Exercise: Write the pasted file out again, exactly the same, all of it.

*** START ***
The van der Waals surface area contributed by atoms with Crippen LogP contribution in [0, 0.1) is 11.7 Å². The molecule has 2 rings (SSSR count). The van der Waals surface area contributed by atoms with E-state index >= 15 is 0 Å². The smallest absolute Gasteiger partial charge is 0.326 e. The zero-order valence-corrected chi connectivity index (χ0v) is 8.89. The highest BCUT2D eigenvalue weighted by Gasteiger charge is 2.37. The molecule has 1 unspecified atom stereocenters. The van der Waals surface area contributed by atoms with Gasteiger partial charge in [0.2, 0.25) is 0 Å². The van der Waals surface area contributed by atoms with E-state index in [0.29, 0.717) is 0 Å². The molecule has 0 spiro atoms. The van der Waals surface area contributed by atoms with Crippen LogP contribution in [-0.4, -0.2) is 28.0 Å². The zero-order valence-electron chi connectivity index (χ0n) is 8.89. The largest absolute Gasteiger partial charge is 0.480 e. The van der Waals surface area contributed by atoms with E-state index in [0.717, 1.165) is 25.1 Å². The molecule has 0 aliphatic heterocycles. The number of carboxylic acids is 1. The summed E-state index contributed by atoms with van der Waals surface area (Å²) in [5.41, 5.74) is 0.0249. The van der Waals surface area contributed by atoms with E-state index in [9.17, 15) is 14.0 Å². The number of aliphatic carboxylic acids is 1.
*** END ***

The van der Waals surface area contributed by atoms with Crippen LogP contribution in [0, 0.1) is 11.7 Å². The molecule has 2 rings (SSSR count). The van der Waals surface area contributed by atoms with E-state index >= 15 is 0 Å². The smallest absolute Gasteiger partial charge is 0.326 e. The zero-order valence-corrected chi connectivity index (χ0v) is 8.89. The highest BCUT2D eigenvalue weighted by Gasteiger charge is 2.37. The molecule has 1 unspecified atom stereocenters. The van der Waals surface area contributed by atoms with Gasteiger partial charge in [0.2, 0.25) is 0 Å². The van der Waals surface area contributed by atoms with E-state index in [0.29, 0.717) is 0 Å². The molecule has 0 spiro atoms. The van der Waals surface area contributed by atoms with Crippen LogP contribution in [-0.4, -0.2) is 28.0 Å². The zero-order valence-electron chi connectivity index (χ0n) is 8.89. The largest absolute Gasteiger partial charge is 0.480 e. The van der Waals surface area contributed by atoms with E-state index in [0.717, 1.165) is 25.1 Å². The molecule has 0 aliphatic heterocycles. The number of carboxylic acids is 1. The summed E-state index contributed by atoms with van der Waals surface area (Å²) in [5.41, 5.74) is 0.0249. The van der Waals surface area contributed by atoms with E-state index in [9.17, 15) is 14.0 Å². The number of aliphatic carboxylic acids is 1.